Tyler Wright's sessions at P-Pass in Micronesia have served as a touchstone for women's tube riding. Taking a break from her regular role as an ASP combatant, Wright timed her visit to the South Pacific with a very powerful swell. The result was the emergence of some of the most dramatic images of a woman in the barrel ever seen. Wright serves as a good example that one doesn't have to be restricted by labels. While she's a perennial ASP World Title contender, she's also an ambitious freesurfer breaking down barriers outside of the competitive environment. Expect to see more women pulling into deeper tubes thanks to images like this one.
Bringing women's big-wave surfing to the mainstream, Maya Gabeira is both a multiple XXL Award winner and an ESPY recipient. Tackling infamous breaks such as Waimea Bay, Jaws, Dungeon's and Teahupo'o, throughout her career, she's tempted fate on waves measuring up to 50 feet. In 2013, her luck almost ran out when she nearly drowned while surfing off the coast of Nazare, Portugal. While she's still recovering from the incident, Gabeira's back in the water and already preparing for her next encounter with surf of unusual size and power.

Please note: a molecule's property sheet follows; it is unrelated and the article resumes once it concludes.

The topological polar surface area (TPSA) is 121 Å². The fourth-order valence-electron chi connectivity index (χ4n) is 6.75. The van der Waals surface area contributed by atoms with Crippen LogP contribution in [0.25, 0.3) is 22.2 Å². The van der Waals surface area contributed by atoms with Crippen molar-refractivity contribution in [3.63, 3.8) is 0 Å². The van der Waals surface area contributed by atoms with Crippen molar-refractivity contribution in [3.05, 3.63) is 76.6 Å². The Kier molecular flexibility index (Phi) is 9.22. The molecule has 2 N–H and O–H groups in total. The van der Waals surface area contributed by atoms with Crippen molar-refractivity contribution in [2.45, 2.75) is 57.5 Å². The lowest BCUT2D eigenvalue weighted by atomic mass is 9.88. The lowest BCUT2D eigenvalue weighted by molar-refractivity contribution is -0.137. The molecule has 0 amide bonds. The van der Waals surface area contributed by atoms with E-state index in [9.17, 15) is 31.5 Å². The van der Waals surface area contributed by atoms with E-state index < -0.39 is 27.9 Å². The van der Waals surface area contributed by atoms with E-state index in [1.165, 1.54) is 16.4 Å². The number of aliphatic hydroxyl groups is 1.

In 1987 Lisa Andersen was named ASP "Rookie of the Year." An ASP World Title would not come to her until 1994. She credits becoming a mother as the key to that breakthrough. "I surfed most of '93 pregnant, had my daughter, and then won the title the next year," Andersen says. "It changed everything for me." By the time she was done, Andersen had won four titles in a row, transforming the image of women's surfing in the process. Ushering in the "Roxy revolution," she surfed with power and aggression, while never forsaking the feminine grace of the lines she drew. Twenty years after that first title, she's still a highly influential ambassador for both Roxy and women's surfing as a whole.